Introduce beneficial insects, such as ladybugs/ladybirds/ladybeetles, or green lacewings to your garden to feed on the aphids. Both can be bought from garden stores or online.
Avoid planting bougainvillea near aphid-attracting plants, such as birch trees, and instead grow plants such as white sweet clover, spearmint, sweet fennel and Queen Anne’s lace, which attract and house the lacewings, ladybugs and other insects that feed on aphids.
Rid your garden of ants. Ants love to eat the sugary sap (honeydew) secreted by aphids, and will “farm” the aphids, protecting them on the plant they eat.
Caterpillars; namely the Bougainvillea Looper Caterpillar

The bougainvillea looper is a green or brown caterpillar about 1 inch long. It is also called inchworm or measuring worm. The looper larva mimics stems and branches very well and feeds primarily at night, which is why you may see the damage but fail to find the culprit on the plant. The adult is a moth, a very fast flyer with a wingspan of about 1 inch. The moth does not feed on the foliage. Like the larva, it also is active at night, when it is believed to lay its eggs on the underside of bougainvillea leaves. Go out scouting very early in the morning or at night if you have a good strong flashlight. The bougainvillea looper feeds from the edges of the leaves, which results in severe scalloping of the foliage. Attacks begin on the young tender shoots and leaves before progressing down the stem. The insect will cause significant visual damage to bougainvillea, although this does not apparently result in the death of the plants.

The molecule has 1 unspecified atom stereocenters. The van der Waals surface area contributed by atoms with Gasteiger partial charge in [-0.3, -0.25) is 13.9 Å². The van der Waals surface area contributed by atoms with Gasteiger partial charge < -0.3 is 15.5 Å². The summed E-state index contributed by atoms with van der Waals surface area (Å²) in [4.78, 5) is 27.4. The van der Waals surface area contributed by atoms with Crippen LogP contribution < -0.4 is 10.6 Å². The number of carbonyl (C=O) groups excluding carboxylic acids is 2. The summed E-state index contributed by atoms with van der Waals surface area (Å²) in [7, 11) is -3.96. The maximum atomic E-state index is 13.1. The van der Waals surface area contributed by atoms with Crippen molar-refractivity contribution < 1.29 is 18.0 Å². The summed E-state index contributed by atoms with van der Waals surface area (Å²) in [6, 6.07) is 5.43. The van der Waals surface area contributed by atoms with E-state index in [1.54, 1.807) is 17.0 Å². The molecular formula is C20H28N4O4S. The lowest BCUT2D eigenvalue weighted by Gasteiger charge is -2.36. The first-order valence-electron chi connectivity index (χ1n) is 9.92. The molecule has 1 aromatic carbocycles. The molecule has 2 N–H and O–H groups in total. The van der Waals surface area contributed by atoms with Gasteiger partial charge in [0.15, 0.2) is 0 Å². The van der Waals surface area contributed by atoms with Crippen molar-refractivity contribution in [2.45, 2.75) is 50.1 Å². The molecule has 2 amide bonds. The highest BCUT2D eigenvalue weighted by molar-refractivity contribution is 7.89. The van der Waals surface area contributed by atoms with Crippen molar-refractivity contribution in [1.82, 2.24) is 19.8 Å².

Bougainvillea Pests & Diseases

A part of the bougainvillea’s appeal is that they are relatively disease and pest-free plants. It is NOT common for your bougainvillea to be affected by these pests and diseases if you follow BGI’s Rules for Care, and fertilize with Bougain® which contain a significant amount of micronutrients – vital for healthy, blooming bougainvillea. This page contains most (but not all) common pests/diseases that may affect your bougainvillea.

On the rare occurrences that your bougainvillea experiences pest problems or disease, always try the least toxic method of pest control as your first step. If you use chemical pesticides to control insect pests, you will also kill natural predators. If you choose a chemical control, follow directions and guidelines closely and always wear protective clothing and safety gear including a long-sleeved shirt, long pants, neoprene gloves, goggles and a respirator. Chemical pesticides are not recommended for use inside the home.

Aphids

Known also as greenfly, black fly or plant lice, aphids are minute plant-feeding insects. Important natural enemies include the predatory ladybugs/ladybirds/lady beetles, and lacewings. Aphids are tiny, pear-shaped, sap-sucking pests, appearing in the spring to feast on your plants’ tender new leaves. They leave behind a secretion that attracts ants and promotes mold growth. Not to fear; you don’t have to resort to toxic chemicals to save your bougainvillea.

Tips For Growing Bougainvillea In Containers: